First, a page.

Similar to FIG. 5, FIG. 6 illustrates region 304 of FIG. 3, its corresponding two-byte encoding 317, and the region 312 which is a reconstruction of the region 304 luminance distribution obtained by decoding the two-byte code 317. The four encoded direction bits indicate that the direction of increasing luminance is 0° and the twelve bit index points to an array entry corresponding to a linear luminance transition across the region. The array index reflects the fact that the base luminance is 27 and the total luminance variation across the region 304 changes by three, a transition value which corresponds to a linear transition function.
FIG. 7 illustrates region 305 of FIG. 3, its related two-byte code 318, and the region 313 which is a reconstruction of the region 305 luminance distribution obtained by decoding the two-byte code 318. The direction of increasing luminance is 315°, as indicated by the four direction bits. The 12-bit index points to an array entry which reflects a low-to-high transition occurring at a point along the 315° direction that is three quarters of the way across the region. Contrary to the region 303 in FIG. 5, in region 305, the transition is from luminance level 32 to luminance level 63 and would display as a high contrast edge in the lower right corner of the region 305.
Two-byte encoding, as illustrated in FIGS. 5, 6 and 7 provides a dose fit to luminance transitions within regions of many natural images. The four-bits of angular information, as noted above, provide 16 steps of 22.5 degrees each. The remaining 12 bits within the two bytes map the 64-level base luminance value, the 64-level variation degree luminance value, and the luminance transition function into one of 4,096 array entries.
FIG. 8 illustrates region 302 of FIG. 3. Because region 302 does not exhibit increasing luminance in a single direction, it cannot be easily encoded using the two-byte scheme previously discussed because the index assumes that the luminance increases in a single direction. Consequently, it may be necessary to encode it with four bytes. The decision to use four-byte encoding would be made after two-byte encoding yields a luminance error figure which is unacceptable as determined in step 216 (FIG. 2). The four bytes, 319, which encode region 302 are illustrated in the center of FIG. 8. One byte indicates, in three of its bits, one of eight directions along which the four subsequent luminance values will be placed. The remainder of the first byte and the following three bytes have distributed among them the four luminance values (Y1, Y2, Y3 and Y4). The direction of the luminance variation increase is determined in the same manner as the one-byte and two-byte cases. Each of the four luminance values, Y1, Y2, Y3 and Y4, is determined by averaging the luminance values of a line of pixels which line extends perpendicular to the selected direction.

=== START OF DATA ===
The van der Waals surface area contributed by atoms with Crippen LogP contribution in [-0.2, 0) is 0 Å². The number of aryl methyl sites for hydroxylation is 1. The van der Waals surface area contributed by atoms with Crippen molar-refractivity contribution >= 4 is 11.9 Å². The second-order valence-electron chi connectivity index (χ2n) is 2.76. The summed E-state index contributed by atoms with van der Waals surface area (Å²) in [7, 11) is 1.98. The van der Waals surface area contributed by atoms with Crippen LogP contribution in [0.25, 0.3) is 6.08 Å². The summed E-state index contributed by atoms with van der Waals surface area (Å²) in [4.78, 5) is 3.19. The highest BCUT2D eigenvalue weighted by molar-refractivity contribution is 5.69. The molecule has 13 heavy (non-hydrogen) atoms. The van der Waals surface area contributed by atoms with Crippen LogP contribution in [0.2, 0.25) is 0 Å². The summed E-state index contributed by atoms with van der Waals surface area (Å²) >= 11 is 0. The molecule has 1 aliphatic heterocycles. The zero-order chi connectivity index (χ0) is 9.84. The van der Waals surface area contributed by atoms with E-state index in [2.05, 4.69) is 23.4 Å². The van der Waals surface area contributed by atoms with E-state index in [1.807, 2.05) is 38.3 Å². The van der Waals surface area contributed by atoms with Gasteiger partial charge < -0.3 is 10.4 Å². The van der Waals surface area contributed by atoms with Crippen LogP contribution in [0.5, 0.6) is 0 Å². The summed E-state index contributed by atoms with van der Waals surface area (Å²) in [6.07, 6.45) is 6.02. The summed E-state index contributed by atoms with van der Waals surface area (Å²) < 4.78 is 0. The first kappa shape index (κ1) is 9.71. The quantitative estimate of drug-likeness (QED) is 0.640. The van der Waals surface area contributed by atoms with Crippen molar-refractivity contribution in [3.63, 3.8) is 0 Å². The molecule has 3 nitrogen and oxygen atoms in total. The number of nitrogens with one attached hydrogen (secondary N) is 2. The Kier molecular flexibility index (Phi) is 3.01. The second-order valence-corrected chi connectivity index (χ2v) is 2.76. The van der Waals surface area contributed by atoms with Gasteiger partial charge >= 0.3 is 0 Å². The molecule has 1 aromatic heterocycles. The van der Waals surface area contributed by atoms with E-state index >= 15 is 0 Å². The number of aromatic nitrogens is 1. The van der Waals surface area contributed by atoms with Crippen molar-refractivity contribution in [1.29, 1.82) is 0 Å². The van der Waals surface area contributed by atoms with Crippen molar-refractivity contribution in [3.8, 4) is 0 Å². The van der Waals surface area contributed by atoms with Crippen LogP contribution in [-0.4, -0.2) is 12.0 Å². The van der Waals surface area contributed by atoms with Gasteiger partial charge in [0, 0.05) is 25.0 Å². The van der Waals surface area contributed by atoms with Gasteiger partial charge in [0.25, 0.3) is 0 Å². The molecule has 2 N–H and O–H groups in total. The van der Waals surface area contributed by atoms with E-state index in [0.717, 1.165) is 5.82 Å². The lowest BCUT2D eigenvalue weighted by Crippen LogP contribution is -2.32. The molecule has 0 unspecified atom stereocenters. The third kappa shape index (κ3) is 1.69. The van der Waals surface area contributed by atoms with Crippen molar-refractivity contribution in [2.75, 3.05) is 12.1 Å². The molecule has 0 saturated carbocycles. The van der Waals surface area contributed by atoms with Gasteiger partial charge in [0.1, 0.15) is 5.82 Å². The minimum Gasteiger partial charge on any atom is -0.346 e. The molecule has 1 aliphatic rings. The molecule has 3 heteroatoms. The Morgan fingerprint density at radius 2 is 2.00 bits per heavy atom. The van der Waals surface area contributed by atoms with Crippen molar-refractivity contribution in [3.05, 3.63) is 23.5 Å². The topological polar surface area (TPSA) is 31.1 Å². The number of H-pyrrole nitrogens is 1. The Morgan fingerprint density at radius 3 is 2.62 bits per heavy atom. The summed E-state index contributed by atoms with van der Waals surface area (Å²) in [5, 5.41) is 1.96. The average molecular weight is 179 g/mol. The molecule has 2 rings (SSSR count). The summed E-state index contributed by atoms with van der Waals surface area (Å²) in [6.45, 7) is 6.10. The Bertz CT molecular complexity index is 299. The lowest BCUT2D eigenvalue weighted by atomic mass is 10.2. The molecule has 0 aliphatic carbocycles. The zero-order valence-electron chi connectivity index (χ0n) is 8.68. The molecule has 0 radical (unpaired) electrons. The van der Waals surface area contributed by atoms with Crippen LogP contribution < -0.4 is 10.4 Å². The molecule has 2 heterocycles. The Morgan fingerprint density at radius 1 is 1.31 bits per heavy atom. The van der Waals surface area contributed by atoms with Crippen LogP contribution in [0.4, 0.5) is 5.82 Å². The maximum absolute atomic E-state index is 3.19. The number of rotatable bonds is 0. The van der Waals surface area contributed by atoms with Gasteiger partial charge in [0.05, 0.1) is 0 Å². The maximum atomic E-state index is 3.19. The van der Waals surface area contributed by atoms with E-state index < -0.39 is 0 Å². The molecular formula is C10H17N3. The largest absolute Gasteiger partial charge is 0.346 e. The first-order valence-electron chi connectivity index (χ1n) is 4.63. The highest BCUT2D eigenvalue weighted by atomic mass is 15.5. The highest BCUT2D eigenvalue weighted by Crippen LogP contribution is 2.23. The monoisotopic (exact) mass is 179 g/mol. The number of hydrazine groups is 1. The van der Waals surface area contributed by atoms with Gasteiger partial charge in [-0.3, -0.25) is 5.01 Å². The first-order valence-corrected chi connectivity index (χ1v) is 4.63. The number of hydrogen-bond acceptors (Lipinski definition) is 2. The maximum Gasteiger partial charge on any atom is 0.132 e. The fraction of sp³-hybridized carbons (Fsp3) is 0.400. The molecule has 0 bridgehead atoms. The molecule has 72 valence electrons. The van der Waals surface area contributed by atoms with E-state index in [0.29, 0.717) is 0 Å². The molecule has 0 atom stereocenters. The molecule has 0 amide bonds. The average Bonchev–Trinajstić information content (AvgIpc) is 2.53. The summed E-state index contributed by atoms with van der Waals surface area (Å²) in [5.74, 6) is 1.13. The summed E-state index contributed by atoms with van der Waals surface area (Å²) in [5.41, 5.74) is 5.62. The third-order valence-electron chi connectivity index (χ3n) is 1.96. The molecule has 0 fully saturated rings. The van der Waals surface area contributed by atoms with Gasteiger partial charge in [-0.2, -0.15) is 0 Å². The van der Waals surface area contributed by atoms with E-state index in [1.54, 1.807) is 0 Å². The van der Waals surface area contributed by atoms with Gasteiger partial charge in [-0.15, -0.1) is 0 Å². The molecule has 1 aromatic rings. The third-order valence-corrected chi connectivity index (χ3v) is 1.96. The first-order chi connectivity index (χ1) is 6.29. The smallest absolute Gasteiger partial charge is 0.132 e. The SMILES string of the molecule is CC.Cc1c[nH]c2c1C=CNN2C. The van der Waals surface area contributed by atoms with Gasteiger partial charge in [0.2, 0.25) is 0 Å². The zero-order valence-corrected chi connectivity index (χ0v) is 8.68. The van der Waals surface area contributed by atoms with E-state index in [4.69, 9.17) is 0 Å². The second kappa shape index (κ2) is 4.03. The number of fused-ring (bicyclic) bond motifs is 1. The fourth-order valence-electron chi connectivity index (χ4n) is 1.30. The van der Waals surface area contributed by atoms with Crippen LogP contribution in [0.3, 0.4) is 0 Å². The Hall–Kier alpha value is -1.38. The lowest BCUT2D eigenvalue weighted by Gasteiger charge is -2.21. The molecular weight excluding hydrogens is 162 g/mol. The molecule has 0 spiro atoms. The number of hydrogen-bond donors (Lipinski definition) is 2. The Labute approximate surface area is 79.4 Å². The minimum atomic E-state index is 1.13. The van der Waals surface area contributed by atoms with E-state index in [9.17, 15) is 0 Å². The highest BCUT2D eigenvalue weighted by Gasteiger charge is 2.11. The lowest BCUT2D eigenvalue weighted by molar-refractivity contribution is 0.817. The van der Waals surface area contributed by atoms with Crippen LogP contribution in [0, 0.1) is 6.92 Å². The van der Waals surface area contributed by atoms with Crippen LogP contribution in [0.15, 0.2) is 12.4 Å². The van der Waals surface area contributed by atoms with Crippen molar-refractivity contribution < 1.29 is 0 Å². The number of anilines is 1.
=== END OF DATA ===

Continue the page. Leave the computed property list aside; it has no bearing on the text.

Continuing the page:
The four-byte encoded luminance information is decoded in a manner similar to the two-byte encoding scheme discussed above. For example, the four decoded luminance bytes (Y1, Y2, Y3 and Y4) are placed along the luminance variation direction indicated by the decoded direction bits (67.5°) as indicated in the decoded region 315. The remaining other locations within the region 315 are filled in as illustrated, using a predetermined error density diffusion pattern to provide a good approximation to the original luminance distribution or by the methods discussed above with respect to the two-byte coding scheme.